I cleared my throat, wiped my eyes and took a deep breath. I pulled my tie off, and turned to look at the man who would become a good friend of mine later. I said, "Yes sir, it's the least I can do for him and my family. I have been away from El Paso for six years, and this is a good way to contribute, perhaps make-up for lost time."
He guided me to a changing room, where I "scrubbed up" and armed myself with all protective equipment to begin the procedure. The master sergeant told me, as we both got ready, "I've never known anyone who has done this. I know I couldn't, and I really admire you for it."
We walked back to the preparation area and I got my game face on. I had to set aside -- momentarily -- the fact that I was about to embalm my own grandfather.
Embalming is a surgical procedure, which involves incisions, suturing, and other minor invasive procedures. I convinced myself if I was a doctor, treating live patients, I could and would surgically treat my grandfather. That reasoning paved the way for what I was about to do.
We positioned him properly, and as I took the scalpel, my mind traveled to the one of the most memorable days I had with the man before me.
Jose Rosario Najera Sr., was a man's man. The picture above is early in his life and marriage, probably at some party. Grandmamma, to his left, is a lady's lady as well. To-date, she still dresses, speaks and carries on like the elegant lady she has always been, with her jet black hair and wonderful disposition.
On July 29, 1998, we lost The Man. He was the undisputed patriarch of the Najera family. At the family business office, a hand-painted portrait hung behind the main desk, and everyone who was an employee or friend of the family always addressed him as, Don Chayo. It was The Godfather scene, but in El Paso.
To us he was, Papa Chayo. He only stood about 5'7" on a good day, but his voice, demeanor and presence -- especially at work -- commanded the power of a man twice his size. His most impressive feature were his hands. They looked like big, strong lion's paws to me. I never once knew him to miss work. I never once saw him take any break other than lunch, and I never once heard him complain about having to work as hard as he did.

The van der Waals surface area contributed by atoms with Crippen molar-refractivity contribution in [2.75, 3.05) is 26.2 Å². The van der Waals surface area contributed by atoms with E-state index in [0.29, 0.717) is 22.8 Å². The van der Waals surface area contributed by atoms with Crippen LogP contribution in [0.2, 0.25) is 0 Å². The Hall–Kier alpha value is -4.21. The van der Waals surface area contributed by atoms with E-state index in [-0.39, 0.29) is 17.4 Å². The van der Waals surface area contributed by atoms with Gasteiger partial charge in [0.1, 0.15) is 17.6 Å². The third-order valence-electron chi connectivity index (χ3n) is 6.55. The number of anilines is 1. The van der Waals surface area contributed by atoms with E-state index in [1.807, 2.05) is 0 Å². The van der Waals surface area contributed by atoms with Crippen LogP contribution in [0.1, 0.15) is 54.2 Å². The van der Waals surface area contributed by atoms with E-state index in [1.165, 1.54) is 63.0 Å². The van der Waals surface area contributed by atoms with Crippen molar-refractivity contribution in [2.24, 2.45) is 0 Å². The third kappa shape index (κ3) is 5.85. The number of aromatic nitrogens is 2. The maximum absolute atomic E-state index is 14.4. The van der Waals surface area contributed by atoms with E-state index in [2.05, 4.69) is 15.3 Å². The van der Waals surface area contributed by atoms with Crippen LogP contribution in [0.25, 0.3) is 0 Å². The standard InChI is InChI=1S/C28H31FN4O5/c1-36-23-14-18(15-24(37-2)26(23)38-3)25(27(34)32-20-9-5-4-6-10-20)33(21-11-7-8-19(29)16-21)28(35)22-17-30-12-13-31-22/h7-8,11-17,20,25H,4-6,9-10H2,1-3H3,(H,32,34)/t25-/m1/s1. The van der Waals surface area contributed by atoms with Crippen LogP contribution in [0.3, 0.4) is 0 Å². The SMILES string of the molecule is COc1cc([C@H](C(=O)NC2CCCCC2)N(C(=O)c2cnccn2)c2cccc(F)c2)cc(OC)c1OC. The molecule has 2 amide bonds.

Years before, the family planned one of many fishing trips to Mexico. Business was good and financed an RV, boat and vehicles appropriate for outdoor fun. We drove to one of our favorite lakes in northern Mexico. One day, the wind picked up at dusk, right about the time we boarded the small canoe to the shallow banks of the lake in search of crappie. It was my brother, Don Chayo and I.
The wind continued to increase in speed and force. It kept moving the canoe farther and farther away from the shallow banks to the deep, dark part of the lake. The waves bumped the small boat, splashing water inside. My brother and I began to panic. We could hear from a distance dad's calling, as well as other cousins and uncles. They pleaded we row back (didn't have a motor) before a big wave topped us into the black abyss of that lake.
Don Chayo remained as cool and collected as if the day was sunny and there was not a hint of weather in the sky. When he finally took a good look at our faces, he saw we were terrified, though we didn't dare speak out of order. He simply asked, "Tiene miedo bartolos? Vamos a regresar pues." (Are you scared boys? Let's go back).
With an ease only he could have mustered in that wind and with those waves, he forcefully rowed that canoe back to shore. As soon as he gave the order, my brother and I stood and literally jumped out of the boat and into dad's arms to safety. To dry land.
Don Chayo slowly collected the tackle and rods. Dad tied the boat to the dock, and Don Chayo headed to camp, where hot coffee awaited for the cold night ahead. The emotion and adrenaline of the event wore off my brother and I. We collapsed in our beds without dinner.
As I pressed the scalpel to his skin to begin our procedure, that memory carried me to a happy place. I sorta narrated the story to the marine sergeant as we continued, and before I knew it, we were done. He offered to finalize matters, and I agreed. As I walked away from the surgical table, I said to myself, "Papa Chayo, I took care of you now."
The funeral was planned, and over 400 people attended. I was able to do much more than I thought by way of associations with funeral directors from Fort Worth and El Paso. For the first time, I really felt the fraternity amongst funeral directors, one I still enjoy to this day. They were key in helping me guide my family through the loss of Don Chayo, one that happened ten years ago.
Still, to this day, family and extended friends ask me about that day. I have also cared for two of my wife's great-grandparents, and the looks of gratitude I get from family and friends when I am able to provide this service is priceless.
Recently, a good friend lost his 19-year-old son in a tragic car accident. When I was summoned and walked through the hospital doors to greet them in the hospital room, he told me this, "When I saw you go through those doors, I knew everything would be OK."
**I'm writing this as a multi-part series. I really feel strongly about what I do, and giving a detailed narrative of my first official case may express that to you. I have worked very hard to control my emotions with families I meet and have met since that dreadful day in October. I do that because when a family calls on me to help, my priority is guiding them respectfully, honorably and effectively through the worst day of their lives.